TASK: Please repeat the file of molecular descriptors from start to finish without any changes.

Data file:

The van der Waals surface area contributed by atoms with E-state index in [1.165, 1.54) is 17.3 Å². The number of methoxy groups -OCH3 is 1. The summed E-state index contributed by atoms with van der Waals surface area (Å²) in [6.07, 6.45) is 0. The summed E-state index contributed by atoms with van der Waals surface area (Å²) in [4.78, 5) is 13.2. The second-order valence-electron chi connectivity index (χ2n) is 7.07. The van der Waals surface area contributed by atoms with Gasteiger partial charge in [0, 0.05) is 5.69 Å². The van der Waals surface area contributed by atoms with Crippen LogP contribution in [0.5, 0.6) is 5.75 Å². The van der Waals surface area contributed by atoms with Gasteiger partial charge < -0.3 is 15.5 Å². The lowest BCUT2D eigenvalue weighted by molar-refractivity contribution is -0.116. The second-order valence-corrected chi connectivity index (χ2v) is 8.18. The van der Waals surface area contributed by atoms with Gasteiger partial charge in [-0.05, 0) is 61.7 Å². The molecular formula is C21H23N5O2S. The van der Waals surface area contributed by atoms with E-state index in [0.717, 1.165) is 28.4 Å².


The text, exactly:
The van der Waals surface area contributed by atoms with E-state index in [1.165, 1.54) is 17.3 Å². The number of methoxy groups -OCH3 is 1. The summed E-state index contributed by atoms with van der Waals surface area (Å²) in [6.07, 6.45) is 0. The summed E-state index contributed by atoms with van der Waals surface area (Å²) in [4.78, 5) is 13.2. The second-order valence-electron chi connectivity index (χ2n) is 7.07. The van der Waals surface area contributed by atoms with Gasteiger partial charge in [0, 0.05) is 5.69 Å². The van der Waals surface area contributed by atoms with Crippen LogP contribution in [0.5, 0.6) is 5.75 Å². The van der Waals surface area contributed by atoms with Gasteiger partial charge < -0.3 is 15.5 Å². The lowest BCUT2D eigenvalue weighted by molar-refractivity contribution is -0.116. The second-order valence-corrected chi connectivity index (χ2v) is 8.18. The van der Waals surface area contributed by atoms with Gasteiger partial charge in [-0.05, 0) is 61.7 Å². The molecular formula is C21H23N5O2S. The van der Waals surface area contributed by atoms with E-state index in [0.717, 1.165) is 28.4 Å².